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Banana Farming and Management Tips

Banana Farming Business

Banana Farming Business

Banana Farming and Management Tips

Banana is a fruit which is mainly cultivated which can either be eaten ripe (dessert) or cooked. The fruit is a good source of vitamins A, B6 & C and potassium when eaten ripe, while cooked one is rich in carbohydrates. You can also process Banana into flour, canned slices, jam, jelly, puree, vinegar, wine and beer. The popularity of the Banana crop makes it a good cash crop for smallholder farmers in different countries. Banana foliage and pseudo-stems are used as cattle feed during drought. The Banana leaves are also used as packing and roofing material to some ritual people. Growing Banana does not require much effort, but to achieve high yields requires skills, dedication, and proper planting methods.

Where can Bananas plant be grown ?

Banana can be grown anywhere favoring these conditions.

Banana needs

  1. Heat,
  2. Humid air,
  3. Plenty water,
  4. Light.
  • It dislikes wind.
  • It likes soils rich in organic matter.
  • It likes soils that drain quick

Some Common Banana Varieties

The following are the common Banana varieties grown

1. Giant Cavendish

Banana Gian Cavendish Variety

Banana Gian Cavendish Variety

This variety is characterized by tallness and resistant to fusarium wilt (Panama Disease). It is also susceptible to Black Sigatoka Disease and has a strong pseudo-stem. The plant requires propping

2. Chinese Dwarf

Banana Chinese Dwarf Variety

Banana Chinese Dwarf Variety

This variety is short variety and does not require propping. It give high performance in areas with altitude as high as 2,100 m. It is resistant to fusarium wilt (Panama Disease) and is susceptible to “Cigar-end Rot” and Black Sigatoka.

3. Grand Nain


Banana Grand Nain Variety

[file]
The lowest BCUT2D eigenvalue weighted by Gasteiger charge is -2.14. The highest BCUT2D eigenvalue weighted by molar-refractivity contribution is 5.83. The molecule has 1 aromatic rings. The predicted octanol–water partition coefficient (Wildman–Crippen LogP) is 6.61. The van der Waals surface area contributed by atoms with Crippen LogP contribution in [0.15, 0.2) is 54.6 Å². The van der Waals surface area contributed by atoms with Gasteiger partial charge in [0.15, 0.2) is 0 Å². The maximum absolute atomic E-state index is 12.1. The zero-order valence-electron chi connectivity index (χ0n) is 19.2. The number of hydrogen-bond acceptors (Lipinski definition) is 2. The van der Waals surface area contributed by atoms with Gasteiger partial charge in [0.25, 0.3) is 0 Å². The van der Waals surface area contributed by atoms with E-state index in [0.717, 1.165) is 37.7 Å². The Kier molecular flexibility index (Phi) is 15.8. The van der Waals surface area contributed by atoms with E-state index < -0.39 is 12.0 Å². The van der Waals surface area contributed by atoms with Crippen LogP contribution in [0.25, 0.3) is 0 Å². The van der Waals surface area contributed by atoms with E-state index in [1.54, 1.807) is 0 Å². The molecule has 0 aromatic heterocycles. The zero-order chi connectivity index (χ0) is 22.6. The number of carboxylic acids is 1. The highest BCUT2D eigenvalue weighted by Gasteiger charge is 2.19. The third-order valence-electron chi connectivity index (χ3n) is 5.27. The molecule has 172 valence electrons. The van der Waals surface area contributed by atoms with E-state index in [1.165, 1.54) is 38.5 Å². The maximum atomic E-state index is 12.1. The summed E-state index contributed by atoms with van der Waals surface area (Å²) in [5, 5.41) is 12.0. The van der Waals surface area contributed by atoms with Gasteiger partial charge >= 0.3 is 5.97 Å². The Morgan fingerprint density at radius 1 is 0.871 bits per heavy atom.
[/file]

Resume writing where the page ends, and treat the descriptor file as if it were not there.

Banana Grand Nain Variety

This variety is a cultivar of Cavendish type and is tolerant to environmental stress. It also produces good quality bunches with fruits which are uniformly yellow in color. Its mature fruits have good shelf life and requires propping for optimal yields.

4. Williams Hybrid

Banana Williams Hybrid Variety

Banana Williams Hybrid Variety

This Banana variety produces large bunches with fruits which have excellent flavor, aroma, and taste when ripe. Its ripe fruits have short shelf life.

4. Valery

This variety is tall and has good taste. It has also strong pseudo-stem.

5. FHIA Hybrids: “FHIA-17, 18, 23, 25”

Banana FHIA Hybrid Variety

Banana FHIA Hybrid Variety

These varieties have been developed by International Institute of Tropical Agriculture and are resistant to “Black Sigatoka”. They are used for cooking and dessert. They produce heavy bunches with an average weight of 50 kg and the plants require support to prevent lodging.


Agro Climate & Soil

1. Agro Climate

Most varieties of Bananas grow best with 12 hours of bright light and high humidity of 50% or higher. They need warm subtropical climate, adequate moisture and protection from wind. The ideal temperature range is around 26-30°C (78-86F) with relative humidity regime of 75-85%. Growth begins at 18ºC, reaches optimal growth at 27ºC and stop entirely when temperature reaches 38ºC. High velocity wind which exceeds 80km per hour damages the Banana leaf. Bananas are also prone to being blown over due to the weight of the stem of fruit. Thus, Propping should be done during the last few months of its life cycle before harvest.

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2. Soil

Bananas need rich, moisture and well-drained soil with 40% clay, 75% silt, 85% loam. They prefer a more acidic soil with pH between 6 to 7.5. Low pH soil makes Banana more susceptible to Panama disease which affect its true performance. Avoid soil that is sandy, salty, nutritionally deficient and ill-drained soil. If soil is not in the most favorable condition, improve it!